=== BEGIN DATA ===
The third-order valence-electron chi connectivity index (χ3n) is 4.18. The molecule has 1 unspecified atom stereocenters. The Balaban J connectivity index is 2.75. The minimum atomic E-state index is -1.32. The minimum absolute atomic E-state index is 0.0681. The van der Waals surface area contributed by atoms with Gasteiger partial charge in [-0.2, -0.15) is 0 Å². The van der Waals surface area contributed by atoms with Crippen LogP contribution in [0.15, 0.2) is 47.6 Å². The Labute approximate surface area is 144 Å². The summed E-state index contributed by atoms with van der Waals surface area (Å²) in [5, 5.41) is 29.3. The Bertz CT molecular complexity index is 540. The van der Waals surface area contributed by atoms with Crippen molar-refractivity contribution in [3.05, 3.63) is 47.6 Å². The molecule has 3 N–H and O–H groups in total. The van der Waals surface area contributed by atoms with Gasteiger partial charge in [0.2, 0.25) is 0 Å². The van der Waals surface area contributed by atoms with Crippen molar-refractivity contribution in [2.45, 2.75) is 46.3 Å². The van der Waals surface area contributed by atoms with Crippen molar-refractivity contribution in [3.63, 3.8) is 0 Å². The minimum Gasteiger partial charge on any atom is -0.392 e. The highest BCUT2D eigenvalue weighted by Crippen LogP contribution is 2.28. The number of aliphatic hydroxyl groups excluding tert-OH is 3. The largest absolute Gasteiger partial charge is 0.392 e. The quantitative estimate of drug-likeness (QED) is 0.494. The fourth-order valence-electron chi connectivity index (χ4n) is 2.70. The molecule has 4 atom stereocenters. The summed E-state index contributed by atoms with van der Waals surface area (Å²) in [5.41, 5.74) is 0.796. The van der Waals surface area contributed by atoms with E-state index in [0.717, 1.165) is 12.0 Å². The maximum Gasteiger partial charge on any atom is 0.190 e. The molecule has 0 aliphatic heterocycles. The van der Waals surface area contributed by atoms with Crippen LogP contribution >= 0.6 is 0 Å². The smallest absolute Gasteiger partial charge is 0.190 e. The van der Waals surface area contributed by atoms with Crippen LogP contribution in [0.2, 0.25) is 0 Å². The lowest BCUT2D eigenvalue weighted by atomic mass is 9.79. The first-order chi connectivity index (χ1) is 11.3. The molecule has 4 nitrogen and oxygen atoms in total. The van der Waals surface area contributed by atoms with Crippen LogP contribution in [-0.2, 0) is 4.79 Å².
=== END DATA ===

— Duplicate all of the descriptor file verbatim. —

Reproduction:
The third-order valence-electron chi connectivity index (χ3n) is 4.18. The molecule has 1 unspecified atom stereocenters. The Balaban J connectivity index is 2.75. The minimum atomic E-state index is -1.32. The minimum absolute atomic E-state index is 0.0681. The van der Waals surface area contributed by atoms with Gasteiger partial charge in [-0.2, -0.15) is 0 Å². The van der Waals surface area contributed by atoms with Crippen LogP contribution in [0.15, 0.2) is 47.6 Å². The Labute approximate surface area is 144 Å². The summed E-state index contributed by atoms with van der Waals surface area (Å²) in [5, 5.41) is 29.3. The Bertz CT molecular complexity index is 540. The van der Waals surface area contributed by atoms with Crippen molar-refractivity contribution in [3.05, 3.63) is 47.6 Å². The molecule has 3 N–H and O–H groups in total. The van der Waals surface area contributed by atoms with Gasteiger partial charge in [0.2, 0.25) is 0 Å². The van der Waals surface area contributed by atoms with Crippen molar-refractivity contribution in [2.45, 2.75) is 46.3 Å². The van der Waals surface area contributed by atoms with Crippen molar-refractivity contribution in [3.63, 3.8) is 0 Å². The minimum Gasteiger partial charge on any atom is -0.392 e. The highest BCUT2D eigenvalue weighted by Crippen LogP contribution is 2.28. The number of aliphatic hydroxyl groups excluding tert-OH is 3. The largest absolute Gasteiger partial charge is 0.392 e. The quantitative estimate of drug-likeness (QED) is 0.494. The fourth-order valence-electron chi connectivity index (χ4n) is 2.70. The molecule has 4 atom stereocenters. The summed E-state index contributed by atoms with van der Waals surface area (Å²) in [5.41, 5.74) is 0.796. The van der Waals surface area contributed by atoms with E-state index in [0.717, 1.165) is 12.0 Å². The maximum Gasteiger partial charge on any atom is 0.190 e. The molecule has 0 aliphatic heterocycles. The van der Waals surface area contributed by atoms with Crippen LogP contribution >= 0.6 is 0 Å². The smallest absolute Gasteiger partial charge is 0.190 e. The van der Waals surface area contributed by atoms with Crippen LogP contribution in [0.2, 0.25) is 0 Å². The lowest BCUT2D eigenvalue weighted by atomic mass is 9.79. The first-order chi connectivity index (χ1) is 11.3. The molecule has 4 nitrogen and oxygen atoms in total. The van der Waals surface area contributed by atoms with Crippen LogP contribution in [-0.2, 0) is 4.79 Å².